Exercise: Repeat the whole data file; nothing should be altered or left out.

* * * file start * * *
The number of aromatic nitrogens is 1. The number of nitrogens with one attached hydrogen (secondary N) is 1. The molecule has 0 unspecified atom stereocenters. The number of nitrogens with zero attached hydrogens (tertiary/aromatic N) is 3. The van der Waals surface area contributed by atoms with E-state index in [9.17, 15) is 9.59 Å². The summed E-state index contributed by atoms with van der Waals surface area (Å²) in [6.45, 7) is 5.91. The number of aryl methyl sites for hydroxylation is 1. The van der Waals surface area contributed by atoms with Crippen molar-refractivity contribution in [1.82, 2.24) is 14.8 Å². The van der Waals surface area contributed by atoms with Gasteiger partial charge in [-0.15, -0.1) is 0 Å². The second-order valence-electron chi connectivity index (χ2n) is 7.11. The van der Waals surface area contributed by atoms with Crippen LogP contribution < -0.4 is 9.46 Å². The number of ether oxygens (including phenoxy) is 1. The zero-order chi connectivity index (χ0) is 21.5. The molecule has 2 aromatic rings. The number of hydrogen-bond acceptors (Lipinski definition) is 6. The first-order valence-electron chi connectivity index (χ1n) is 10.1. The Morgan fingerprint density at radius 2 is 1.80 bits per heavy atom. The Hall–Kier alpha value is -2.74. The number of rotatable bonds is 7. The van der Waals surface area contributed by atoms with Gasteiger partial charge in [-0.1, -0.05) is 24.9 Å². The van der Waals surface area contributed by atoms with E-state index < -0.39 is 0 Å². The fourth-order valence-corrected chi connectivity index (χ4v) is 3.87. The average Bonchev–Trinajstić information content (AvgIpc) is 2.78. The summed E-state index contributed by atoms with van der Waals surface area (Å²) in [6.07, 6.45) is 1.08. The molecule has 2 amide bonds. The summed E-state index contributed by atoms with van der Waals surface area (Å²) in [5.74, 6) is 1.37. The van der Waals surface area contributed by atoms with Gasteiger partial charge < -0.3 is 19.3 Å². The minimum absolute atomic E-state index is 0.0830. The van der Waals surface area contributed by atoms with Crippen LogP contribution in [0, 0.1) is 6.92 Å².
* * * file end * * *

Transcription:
The number of aromatic nitrogens is 1. The number of nitrogens with one attached hydrogen (secondary N) is 1. The molecule has 0 unspecified atom stereocenters. The number of nitrogens with zero attached hydrogens (tertiary/aromatic N) is 3. The van der Waals surface area contributed by atoms with E-state index in [9.17, 15) is 9.59 Å². The summed E-state index contributed by atoms with van der Waals surface area (Å²) in [6.45, 7) is 5.91. The number of aryl methyl sites for hydroxylation is 1. The van der Waals surface area contributed by atoms with Crippen molar-refractivity contribution in [1.82, 2.24) is 14.8 Å². The van der Waals surface area contributed by atoms with Gasteiger partial charge in [-0.15, -0.1) is 0 Å². The second-order valence-electron chi connectivity index (χ2n) is 7.11. The van der Waals surface area contributed by atoms with Crippen LogP contribution < -0.4 is 9.46 Å². The number of ether oxygens (including phenoxy) is 1. The zero-order chi connectivity index (χ0) is 21.5. The molecule has 2 aromatic rings. The number of hydrogen-bond acceptors (Lipinski definition) is 6. The first-order valence-electron chi connectivity index (χ1n) is 10.1. The Morgan fingerprint density at radius 2 is 1.80 bits per heavy atom. The Hall–Kier alpha value is -2.74. The number of rotatable bonds is 7. The van der Waals surface area contributed by atoms with Gasteiger partial charge in [-0.1, -0.05) is 24.9 Å². The van der Waals surface area contributed by atoms with E-state index < -0.39 is 0 Å². The fourth-order valence-corrected chi connectivity index (χ4v) is 3.87. The average Bonchev–Trinajstić information content (AvgIpc) is 2.78. The summed E-state index contributed by atoms with van der Waals surface area (Å²) in [6.07, 6.45) is 1.08. The molecule has 2 amide bonds. The summed E-state index contributed by atoms with van der Waals surface area (Å²) in [5.74, 6) is 1.37. The van der Waals surface area contributed by atoms with Gasteiger partial charge < -0.3 is 19.3 Å². The minimum absolute atomic E-state index is 0.0830. The van der Waals surface area contributed by atoms with Crippen LogP contribution in [0, 0.1) is 6.92 Å².